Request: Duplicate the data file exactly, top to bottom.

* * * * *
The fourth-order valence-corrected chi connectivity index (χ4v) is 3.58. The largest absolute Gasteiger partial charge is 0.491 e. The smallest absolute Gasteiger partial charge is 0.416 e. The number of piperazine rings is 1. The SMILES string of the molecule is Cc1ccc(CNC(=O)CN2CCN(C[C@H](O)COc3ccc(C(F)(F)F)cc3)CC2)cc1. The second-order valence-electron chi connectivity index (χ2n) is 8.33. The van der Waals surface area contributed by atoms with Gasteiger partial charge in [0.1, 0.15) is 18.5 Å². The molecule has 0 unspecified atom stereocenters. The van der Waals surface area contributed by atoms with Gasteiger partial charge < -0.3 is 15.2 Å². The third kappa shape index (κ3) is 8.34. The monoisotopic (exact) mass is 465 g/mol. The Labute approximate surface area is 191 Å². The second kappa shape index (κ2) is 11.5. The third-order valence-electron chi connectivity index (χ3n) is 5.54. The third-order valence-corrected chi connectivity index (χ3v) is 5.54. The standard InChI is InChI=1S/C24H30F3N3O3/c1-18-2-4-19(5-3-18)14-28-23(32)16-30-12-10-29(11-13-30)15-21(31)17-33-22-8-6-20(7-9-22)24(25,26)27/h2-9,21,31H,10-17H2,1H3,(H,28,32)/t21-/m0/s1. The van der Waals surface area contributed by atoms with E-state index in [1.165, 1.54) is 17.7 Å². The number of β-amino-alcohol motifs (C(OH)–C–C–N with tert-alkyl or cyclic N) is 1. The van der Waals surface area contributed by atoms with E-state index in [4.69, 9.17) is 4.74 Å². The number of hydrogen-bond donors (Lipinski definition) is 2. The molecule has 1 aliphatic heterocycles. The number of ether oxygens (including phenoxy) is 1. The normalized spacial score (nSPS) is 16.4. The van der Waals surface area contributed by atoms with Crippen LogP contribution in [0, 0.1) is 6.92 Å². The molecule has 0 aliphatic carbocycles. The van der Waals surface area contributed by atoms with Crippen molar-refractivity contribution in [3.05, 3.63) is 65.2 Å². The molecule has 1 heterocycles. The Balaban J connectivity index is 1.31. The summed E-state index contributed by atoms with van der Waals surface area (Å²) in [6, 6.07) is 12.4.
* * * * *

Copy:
The fourth-order valence-corrected chi connectivity index (χ4v) is 3.58. The largest absolute Gasteiger partial charge is 0.491 e. The smallest absolute Gasteiger partial charge is 0.416 e. The number of piperazine rings is 1. The SMILES string of the molecule is Cc1ccc(CNC(=O)CN2CCN(C[C@H](O)COc3ccc(C(F)(F)F)cc3)CC2)cc1. The second-order valence-electron chi connectivity index (χ2n) is 8.33. The van der Waals surface area contributed by atoms with Gasteiger partial charge in [0.1, 0.15) is 18.5 Å². The molecule has 0 unspecified atom stereocenters. The van der Waals surface area contributed by atoms with Gasteiger partial charge < -0.3 is 15.2 Å². The third kappa shape index (κ3) is 8.34. The monoisotopic (exact) mass is 465 g/mol. The Labute approximate surface area is 191 Å². The second kappa shape index (κ2) is 11.5. The third-order valence-electron chi connectivity index (χ3n) is 5.54. The third-order valence-corrected chi connectivity index (χ3v) is 5.54. The standard InChI is InChI=1S/C24H30F3N3O3/c1-18-2-4-19(5-3-18)14-28-23(32)16-30-12-10-29(11-13-30)15-21(31)17-33-22-8-6-20(7-9-22)24(25,26)27/h2-9,21,31H,10-17H2,1H3,(H,28,32)/t21-/m0/s1. The van der Waals surface area contributed by atoms with E-state index in [1.165, 1.54) is 17.7 Å². The number of β-amino-alcohol motifs (C(OH)–C–C–N with tert-alkyl or cyclic N) is 1. The van der Waals surface area contributed by atoms with E-state index in [4.69, 9.17) is 4.74 Å². The number of hydrogen-bond donors (Lipinski definition) is 2. The molecule has 1 aliphatic heterocycles. The number of ether oxygens (including phenoxy) is 1. The normalized spacial score (nSPS) is 16.4. The van der Waals surface area contributed by atoms with Crippen LogP contribution in [0, 0.1) is 6.92 Å². The molecule has 0 aliphatic carbocycles. The van der Waals surface area contributed by atoms with Crippen molar-refractivity contribution in [3.05, 3.63) is 65.2 Å². The molecule has 1 heterocycles. The Balaban J connectivity index is 1.31. The summed E-state index contributed by atoms with van der Waals surface area (Å²) in [6, 6.07) is 12.4.